Manitoba

Winnipegger sentenced for possession of 85 grams of cannabis a month after legalization

A Winnipeg man has been sentenced to 10 months in jail after he was found with 85 grams of cannabis last year, a month after the drug was legalized in Canada.

Judges cites 'dearth of precedent' in coming up with 10-month sentence

Rodney Clayton Felix was found with 85 grams of cannabis on him at Portage Place mall last November. (Bert Savard/CBC)

A Winnipeg man has been sentenced to 10 months in jail after he was found with 85 grams of cannabis last year, a month after the drug was legalized in Canada.

Rodney Clayton Felix, 31, pleaded guilty Tuesday to possession of cannabis for the purpose of distributing under the federal Cannabis Act.

Felix was found with 85 grams of the drug while in Portage Place mall in November 2018, after security was called because he broke a speaker at an electronics store when he was 15 cents short on a bill for $10.15.

He was also found with a folding knife, a scale, multiple cellphones and pot packaging materials including dime bags.

His defence lawyer, Scott Paler, told court he couldn't find any reported sentences, anywhere in Canada, as precedent for the charge under the Cannabis Act since it came into effect on Oct. 17, 2018.

Before the act, which legalized cannabis in Canada, people suspected of trafficking cannabis were charged under the Controlled Drugs and Substances Act.

Federal Crown attorney Alana Parashin recommended a 15-month sentence for Felix. Paler was seeking a financial penalty instead of jail time.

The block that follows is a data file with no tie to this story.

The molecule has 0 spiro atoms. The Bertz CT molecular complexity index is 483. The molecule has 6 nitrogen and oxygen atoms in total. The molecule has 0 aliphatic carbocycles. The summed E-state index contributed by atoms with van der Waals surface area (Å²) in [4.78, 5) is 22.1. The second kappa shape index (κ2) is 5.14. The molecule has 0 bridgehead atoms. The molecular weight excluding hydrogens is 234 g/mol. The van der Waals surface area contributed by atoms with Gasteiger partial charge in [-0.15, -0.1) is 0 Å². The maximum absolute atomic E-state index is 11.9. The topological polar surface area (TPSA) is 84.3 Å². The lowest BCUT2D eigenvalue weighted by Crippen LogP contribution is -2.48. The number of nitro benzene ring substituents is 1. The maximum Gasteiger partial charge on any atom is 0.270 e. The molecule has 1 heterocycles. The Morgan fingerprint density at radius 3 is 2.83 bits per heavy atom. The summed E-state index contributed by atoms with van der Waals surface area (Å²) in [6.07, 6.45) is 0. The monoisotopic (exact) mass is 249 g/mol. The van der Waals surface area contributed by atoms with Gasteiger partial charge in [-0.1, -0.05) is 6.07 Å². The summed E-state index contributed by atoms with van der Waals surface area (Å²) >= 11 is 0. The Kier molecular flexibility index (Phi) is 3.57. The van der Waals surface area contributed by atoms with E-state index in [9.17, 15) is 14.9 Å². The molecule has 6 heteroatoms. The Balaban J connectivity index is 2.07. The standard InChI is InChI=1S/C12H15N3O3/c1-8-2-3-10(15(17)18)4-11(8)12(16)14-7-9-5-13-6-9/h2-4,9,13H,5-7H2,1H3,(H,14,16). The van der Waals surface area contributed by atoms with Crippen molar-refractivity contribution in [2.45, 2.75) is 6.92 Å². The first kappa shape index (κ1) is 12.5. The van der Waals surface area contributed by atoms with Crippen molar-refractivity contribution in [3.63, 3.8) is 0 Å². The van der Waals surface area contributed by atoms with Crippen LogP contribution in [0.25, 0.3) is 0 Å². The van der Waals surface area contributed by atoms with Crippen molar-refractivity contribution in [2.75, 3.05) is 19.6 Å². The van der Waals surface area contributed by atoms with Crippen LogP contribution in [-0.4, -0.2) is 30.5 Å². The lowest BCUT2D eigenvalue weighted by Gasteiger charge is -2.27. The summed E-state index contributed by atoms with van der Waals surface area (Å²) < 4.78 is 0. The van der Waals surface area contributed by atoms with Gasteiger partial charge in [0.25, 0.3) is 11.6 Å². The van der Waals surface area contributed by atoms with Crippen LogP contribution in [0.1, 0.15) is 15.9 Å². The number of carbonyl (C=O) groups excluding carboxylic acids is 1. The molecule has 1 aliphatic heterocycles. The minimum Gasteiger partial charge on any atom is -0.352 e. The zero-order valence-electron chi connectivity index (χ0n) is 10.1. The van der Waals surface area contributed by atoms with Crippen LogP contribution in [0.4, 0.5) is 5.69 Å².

"What he's doing here is selling a substance that would otherwise be legal to purchase in certain circumstances, legal to possess in certain circumstances. He's not doing it according to the rules," Paler said. "The government isn't getting their taxes."

'A dearth of precedent'

Provincial court Judge Dale C. Schille said he recognized the Cannabis Act could potentially change the landscape surrounding cannabis offences, and that the charge under the act differed from trafficking charges before the act was passed.

"There really is a dearth of precedent at this point."

But Schille called the idea of skipping jail time "wholly inappropriate."

"Regardless of the new legislative provisions that have come into effect under which he's charged, he is, any way you slice it, a drug dealer," he said.

Felix also pleaded guilty to a mischief charge related to the same incident Tuesday.

He was sentenced to 60 days for that offence, to be served concurrently with his 10-month sentence. His time in custody will count as roughly six months toward his final sentence.

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